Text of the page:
Post traumatic stress disorder, more commonly known as PTSD, is an anxiety disorder that results from experiencing or witnessing a traumatic event(s) where physical harm occurred or was threatened.
Known as shell shock and battle fatigue syndrome in the past, in modern day, PTSD was first noticed among Civil War soldiers, and later among WWI soldiers. In fact, PTSD was brought to the attention of the medical community by veterans who were suffering from it, although anyone who has experienced or witnessed trauma can develop it. PTSD is very common among soldiers who have been in active duty, as well as among abuse victims and emergency and rescue workers.
Thanks to years of research, today psychologists and medical professionals know more about what causes PTSD than they did in the past, as well as how it is best treated. Depending on the person and the details of the trauma they witnessed or suffered, PTSD treatment involves psychotherapy, PTSD medication, or in some cases, both. PTSD Medication is used to treat anxiety and depression associated with PTSD, while the goal of therapy is to help the PTSD sufferer learn skills to manage their symptoms. A secondary goal of therapy is to help patients develop healthy ways to cope with the trauma they suffered.
Because of the unique nature of PTSD, it's important to choose a therapist who is trained in and experienced with treating PTSD. This means talking with multiple therapists, and finding one who is not only experienced in PTSD treatment, but who you feel comfortable working with. A good starting place is to talk with your family doctor or a local mental health agency, to get a list of recommendations. If you have insurance, you can also call your insurance provider and get a list of mental health service providers in their PPO.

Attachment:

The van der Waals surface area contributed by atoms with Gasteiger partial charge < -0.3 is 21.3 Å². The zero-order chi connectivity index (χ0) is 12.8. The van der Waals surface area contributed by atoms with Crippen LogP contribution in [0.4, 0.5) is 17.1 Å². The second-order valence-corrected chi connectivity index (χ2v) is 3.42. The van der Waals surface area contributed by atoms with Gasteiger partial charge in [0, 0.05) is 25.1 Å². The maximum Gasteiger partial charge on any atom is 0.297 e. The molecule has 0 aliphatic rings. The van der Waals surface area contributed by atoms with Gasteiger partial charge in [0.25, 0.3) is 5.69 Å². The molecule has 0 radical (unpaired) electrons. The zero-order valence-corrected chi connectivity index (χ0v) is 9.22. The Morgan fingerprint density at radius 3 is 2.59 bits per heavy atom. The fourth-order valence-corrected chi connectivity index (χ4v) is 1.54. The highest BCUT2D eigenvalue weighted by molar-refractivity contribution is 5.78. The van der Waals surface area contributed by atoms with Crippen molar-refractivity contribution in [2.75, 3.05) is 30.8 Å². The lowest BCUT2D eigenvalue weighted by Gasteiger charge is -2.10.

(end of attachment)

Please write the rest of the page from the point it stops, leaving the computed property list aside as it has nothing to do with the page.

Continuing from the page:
Things to look for in a therapist include:
- One you feel comfortable with
- One who respects you, including your opinions, feelings, individuality, and right to disagree
- One who acts as a doctor, and is not interested in being your friend or partner
- One who is willing to share his or her experiences with you when relevant, but who doesn't spend time talking about his or her own problems
- One who is not going to force you to talk about things you aren't ready for
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